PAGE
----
PlaceMakers and Strong Towns Turn to Arthur C. Nelson for Insight on How the Shifting 'Boomer Bulge' Impacts America’s Housing Market

April 10, 2023
Arthur C. Nelson, Professor Emeritus of Urban Planning and Real Estate Development
Featured in PlaceMakers and Strong Towns
Suburban house

Photo by Paul Brennan, courtesy Pixabay.

“If we can’t adjust ways in which we plan, build and finance housing, the results are going to be devastating for substantial segments of the population,” says Arthur C. Nelson, University of Arizona professor emeritus of urban planning and real estate development, to kick off a recent two-part interview with Ben Brown for PlaceMakers.

Arthur C. Nelson

Arthur C. Nelson, Professor Emeritus of Urban Planning and Real Estate Development

The fundamental problem, says Nelson, is “too many homes for too few buyers and renters in many corners of even our most vibrant metropolitan areas—and more important, to large swaths of the nation.” That’s because baby boomers (those born between 1946 and 1964) and Gen-Xers (born between 1965 and 1980) are aging and “many, perhaps most of them, will want to exchange their larger homes on larger lots for easier-to-manage homes on smaller lots or in attached homes.”

Meanwhile, “tens of millions of millennials—born between 1981 and 1997—will be forming households with children but may not want boomers’ large homes on large lots.” So they’ll be competing with baby boomers for those smaller homes, “especially in walkable communities.” Likewise, those in Gen Z (born between 1998 and 2015) will become starter home households also looking for smaller homes, “usually as renters,” says Nelson.

That demand is “going to overwhelm the current and projected supply of homes in those categories unless we change the ways we’re planning and building for that future,” on one hand, and strand some seniors in homes they can’t sell, on the other. “Though not everywhere,” says Nelson. “The most vulnerable markets of the future are likely to be many of those vulnerable to social and economic distress now, places with over-concentrations of older, lower-wealth homeowners and fragile economies. Places distant from metros with the housing types and services most likely to attract career-building younger families.”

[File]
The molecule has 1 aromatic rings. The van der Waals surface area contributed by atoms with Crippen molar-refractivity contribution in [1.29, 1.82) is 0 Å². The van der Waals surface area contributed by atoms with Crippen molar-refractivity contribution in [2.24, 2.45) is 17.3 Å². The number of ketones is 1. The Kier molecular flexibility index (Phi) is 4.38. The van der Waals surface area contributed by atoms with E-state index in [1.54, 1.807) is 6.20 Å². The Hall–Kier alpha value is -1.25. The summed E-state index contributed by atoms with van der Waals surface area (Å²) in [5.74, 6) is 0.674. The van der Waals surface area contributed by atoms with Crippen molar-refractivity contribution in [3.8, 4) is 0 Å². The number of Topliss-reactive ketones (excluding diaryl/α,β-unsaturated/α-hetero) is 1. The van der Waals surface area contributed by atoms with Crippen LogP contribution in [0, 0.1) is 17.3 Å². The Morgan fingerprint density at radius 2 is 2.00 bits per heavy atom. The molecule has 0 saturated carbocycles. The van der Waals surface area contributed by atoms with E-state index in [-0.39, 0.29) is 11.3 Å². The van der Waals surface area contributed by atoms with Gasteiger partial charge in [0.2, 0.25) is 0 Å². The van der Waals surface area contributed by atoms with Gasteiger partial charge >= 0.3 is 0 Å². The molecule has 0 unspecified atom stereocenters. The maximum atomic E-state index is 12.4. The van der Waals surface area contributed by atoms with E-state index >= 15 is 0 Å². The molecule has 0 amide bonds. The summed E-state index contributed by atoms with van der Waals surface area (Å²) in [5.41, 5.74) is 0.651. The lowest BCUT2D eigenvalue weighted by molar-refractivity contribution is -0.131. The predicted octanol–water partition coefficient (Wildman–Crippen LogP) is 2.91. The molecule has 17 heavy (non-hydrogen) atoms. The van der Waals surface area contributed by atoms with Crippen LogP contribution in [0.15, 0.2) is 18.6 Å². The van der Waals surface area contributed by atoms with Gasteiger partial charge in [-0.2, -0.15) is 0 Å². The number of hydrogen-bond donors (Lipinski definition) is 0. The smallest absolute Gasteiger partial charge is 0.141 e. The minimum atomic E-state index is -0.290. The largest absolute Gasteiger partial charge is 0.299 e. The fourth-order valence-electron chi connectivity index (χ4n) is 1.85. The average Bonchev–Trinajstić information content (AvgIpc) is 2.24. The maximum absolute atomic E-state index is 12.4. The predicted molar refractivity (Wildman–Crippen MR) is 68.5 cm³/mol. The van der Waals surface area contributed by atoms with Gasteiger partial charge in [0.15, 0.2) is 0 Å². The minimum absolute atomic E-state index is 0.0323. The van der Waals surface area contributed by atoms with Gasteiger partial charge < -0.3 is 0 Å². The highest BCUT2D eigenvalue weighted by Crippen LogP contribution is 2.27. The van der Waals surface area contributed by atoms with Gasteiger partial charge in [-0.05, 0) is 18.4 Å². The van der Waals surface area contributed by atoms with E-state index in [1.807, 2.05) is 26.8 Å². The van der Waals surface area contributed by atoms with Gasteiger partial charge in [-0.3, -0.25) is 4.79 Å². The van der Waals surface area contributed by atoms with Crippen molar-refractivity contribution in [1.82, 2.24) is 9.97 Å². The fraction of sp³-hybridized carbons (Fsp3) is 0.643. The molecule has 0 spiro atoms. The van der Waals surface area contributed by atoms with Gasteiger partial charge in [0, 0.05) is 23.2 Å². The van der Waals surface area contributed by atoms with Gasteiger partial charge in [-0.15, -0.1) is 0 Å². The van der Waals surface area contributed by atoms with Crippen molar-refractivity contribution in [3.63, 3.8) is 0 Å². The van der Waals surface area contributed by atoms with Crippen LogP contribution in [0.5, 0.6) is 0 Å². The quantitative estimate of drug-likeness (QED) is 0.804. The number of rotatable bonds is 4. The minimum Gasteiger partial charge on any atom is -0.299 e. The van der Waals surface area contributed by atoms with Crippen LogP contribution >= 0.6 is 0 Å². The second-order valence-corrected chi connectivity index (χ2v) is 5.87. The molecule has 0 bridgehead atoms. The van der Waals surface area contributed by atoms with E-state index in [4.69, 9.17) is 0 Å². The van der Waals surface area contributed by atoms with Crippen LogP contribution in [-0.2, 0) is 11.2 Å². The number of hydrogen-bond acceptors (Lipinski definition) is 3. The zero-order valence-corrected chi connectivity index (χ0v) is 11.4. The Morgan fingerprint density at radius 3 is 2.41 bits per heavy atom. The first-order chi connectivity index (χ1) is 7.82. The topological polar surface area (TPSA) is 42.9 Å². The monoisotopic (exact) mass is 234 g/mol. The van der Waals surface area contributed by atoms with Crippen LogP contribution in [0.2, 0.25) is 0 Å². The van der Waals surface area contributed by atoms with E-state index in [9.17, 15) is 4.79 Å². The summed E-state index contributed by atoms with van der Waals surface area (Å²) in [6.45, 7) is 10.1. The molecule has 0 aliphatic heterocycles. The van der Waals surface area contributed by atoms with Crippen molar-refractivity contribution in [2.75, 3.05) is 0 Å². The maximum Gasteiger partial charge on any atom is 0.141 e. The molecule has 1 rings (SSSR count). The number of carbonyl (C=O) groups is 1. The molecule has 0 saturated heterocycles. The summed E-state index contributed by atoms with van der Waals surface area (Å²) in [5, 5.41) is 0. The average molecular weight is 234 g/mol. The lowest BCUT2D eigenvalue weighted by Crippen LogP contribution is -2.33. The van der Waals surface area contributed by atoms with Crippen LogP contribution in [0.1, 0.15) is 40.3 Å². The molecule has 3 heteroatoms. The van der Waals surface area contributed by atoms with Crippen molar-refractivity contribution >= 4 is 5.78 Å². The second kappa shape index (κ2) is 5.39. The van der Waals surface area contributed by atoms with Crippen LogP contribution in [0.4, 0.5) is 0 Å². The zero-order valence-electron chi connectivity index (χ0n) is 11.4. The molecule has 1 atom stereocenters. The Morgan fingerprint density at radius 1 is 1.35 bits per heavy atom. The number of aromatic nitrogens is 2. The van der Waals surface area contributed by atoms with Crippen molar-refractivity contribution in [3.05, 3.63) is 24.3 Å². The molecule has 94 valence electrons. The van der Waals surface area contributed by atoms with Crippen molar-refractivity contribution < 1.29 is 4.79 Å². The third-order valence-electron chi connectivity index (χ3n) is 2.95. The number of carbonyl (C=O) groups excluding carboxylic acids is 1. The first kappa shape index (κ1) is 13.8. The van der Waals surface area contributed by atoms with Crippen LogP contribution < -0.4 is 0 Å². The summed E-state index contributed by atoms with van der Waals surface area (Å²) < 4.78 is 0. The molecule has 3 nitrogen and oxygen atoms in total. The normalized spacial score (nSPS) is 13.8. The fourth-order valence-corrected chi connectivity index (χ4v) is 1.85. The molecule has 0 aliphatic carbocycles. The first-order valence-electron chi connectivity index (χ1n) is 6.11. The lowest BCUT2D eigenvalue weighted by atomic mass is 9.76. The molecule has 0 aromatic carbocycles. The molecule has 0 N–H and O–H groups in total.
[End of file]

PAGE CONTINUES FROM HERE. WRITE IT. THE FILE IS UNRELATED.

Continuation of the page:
Dig into the data and more behind Nelson’s analysis by reading “The Shifting Boomer Bulge: Under-appreciated Impacts Could Make the Current Housing Crisis Worse” Part 1, published March 7, 2023, and Part 2, published March 19.)

In a February 9 article in Strong Towns, Ben Abramson references Nelson’s widely cited 2020 Journal of Comparative Urban Law and Policy article, “The Great Senior Short Sale or Why Policy Inertia Will Short Change Millions of America’s Seniors,” in asking a fundamental question about these aging homeowners’ homes: “Seniors Have Large Suburban Houses To Sell. Does Anyone Want Them?”

Noting that many of these larger homes in car-dependent suburbs do not support aging in place, or have HOAs or zoning laws that prevent owners from adding an accessory dwelling unit for a caretaker, Abramson writes that Nelson’s research “points to a potential doomsday scenario for some senior homeowners.”

“Even if the worst predictions for senior owners—failing to cash out of their existing homes and struggling to find suitable replacements—don’t materialize, the upcoming changes reflect a major misalignment in the real-estate market, and a direct challenge for North American municipalities,” writes Abramson.

Read the full Strong Towns article to learn more about the challenges, and some possible policy solutions, facing these municipalities.

Nelson, an emeritus professor who joined the UArizona College of Architecture, Planning and Landscape Architecture in 2014 after serving as presidential professor and director of the Metropolitan Research Center at the University of Utah, retired in May 2022. As the author of nearly 30 books and more than 400 other scholarly publications and principal investigator or co-principal investigator of more than $50 million in grants, his is ranked 9th nationally among more than 1,000 planning professors in the quality of published work based on scientific metrics.


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